The negotiations which had started in 2015 stalled after the kingdom requested the government for time to compile a list of its assets. However, Tooro Kingdom Prime Minister Bernard Tungwako says the complete list has now been sent to the Attorney General.
The assets were forcefully taken from kingdoms by the central government in 1966, when the then President Milton Obote abolished traditional institutions and made Uganda a republic.
They include chunks of land currently occupied by squatters in the districts of Kyenjojo, Kamwenge, Kyegegwa and Kabarole. The Kingdom also has assets in Kasese and Bundibugyo, which were formerly under Tooro Kingdom.
The negotiations which had started in 2015 stalled after the kingdom requested the government for time to compile a list of its assets. Tungwako, the head of the kingdom negotiating team, says the complete list has now been sent to the Attorney General.
He adds that the negotiating team comprising of eight members will restart the negotiating with the government.
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The list, a copy of which Uganda Radio Network has accessed, shows that the Kingdom is demanding for more than 150 assets including land and buildings scattered through different districts in Rwenzori region. They include among others, Katwe salt lake, Kilembe Mines, Hima cement factory and the Queen Elizabeth national park.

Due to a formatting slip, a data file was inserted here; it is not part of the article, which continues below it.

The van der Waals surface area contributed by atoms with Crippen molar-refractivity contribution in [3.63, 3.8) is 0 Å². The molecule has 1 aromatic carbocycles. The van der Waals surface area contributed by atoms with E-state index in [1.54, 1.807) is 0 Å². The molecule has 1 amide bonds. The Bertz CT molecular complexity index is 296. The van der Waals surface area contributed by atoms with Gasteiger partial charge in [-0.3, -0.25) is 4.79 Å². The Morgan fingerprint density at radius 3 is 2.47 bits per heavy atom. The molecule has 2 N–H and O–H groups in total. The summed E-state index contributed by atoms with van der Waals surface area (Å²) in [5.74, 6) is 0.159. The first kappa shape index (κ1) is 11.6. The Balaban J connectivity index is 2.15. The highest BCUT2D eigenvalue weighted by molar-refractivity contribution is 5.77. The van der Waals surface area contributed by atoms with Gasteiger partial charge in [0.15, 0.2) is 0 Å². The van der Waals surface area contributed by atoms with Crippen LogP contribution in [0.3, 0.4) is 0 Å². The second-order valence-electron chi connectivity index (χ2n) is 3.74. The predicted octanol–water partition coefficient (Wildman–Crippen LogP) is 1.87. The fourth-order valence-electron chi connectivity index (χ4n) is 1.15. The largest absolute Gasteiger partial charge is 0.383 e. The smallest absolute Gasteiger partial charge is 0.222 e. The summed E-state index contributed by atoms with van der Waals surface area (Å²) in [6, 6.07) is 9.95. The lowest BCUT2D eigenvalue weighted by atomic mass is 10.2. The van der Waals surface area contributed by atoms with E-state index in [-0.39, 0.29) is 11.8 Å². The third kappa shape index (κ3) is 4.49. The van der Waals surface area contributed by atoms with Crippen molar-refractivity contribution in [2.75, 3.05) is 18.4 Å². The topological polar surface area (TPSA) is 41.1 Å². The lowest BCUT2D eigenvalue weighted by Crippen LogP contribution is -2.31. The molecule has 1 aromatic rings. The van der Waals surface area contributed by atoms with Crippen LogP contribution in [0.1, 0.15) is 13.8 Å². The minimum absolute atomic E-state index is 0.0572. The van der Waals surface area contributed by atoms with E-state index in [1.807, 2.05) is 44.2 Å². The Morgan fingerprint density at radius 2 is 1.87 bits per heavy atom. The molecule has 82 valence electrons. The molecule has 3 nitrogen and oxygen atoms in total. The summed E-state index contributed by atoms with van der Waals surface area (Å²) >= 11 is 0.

Tungwako says that they will seek monetary compensation for some of the assets that are no longer under the Kingdom of Tooro. These include assets in present day Kasese and Bundibugyo district
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Since 2013, the institution has been demanding the assets from the government. During the 18th coronation anniversary at the Karuzika in Fort Portal, Omukama Oyo Nyimba Kabamba Iguru Rukidi IV, the then Prime Minister Stephen Kaliba and several other Kingdom officials all spoke of the need for government to return the assets commonly referred to as Ebyaitu.
The demands came just two months after President Yoweri Museveni signed a memorandum of understanding with Buganda Kingdom officials on the return the latter's assets.
Using the analogy of twins, Kaliba referred to Tooro as Nyakato and Buganda Kingdom as Nyangoma, two names given to female twins. He argued that children are treated equally noting that since Nyangoma has already received what belongs to her, it's time for Nyakato to also celebrate.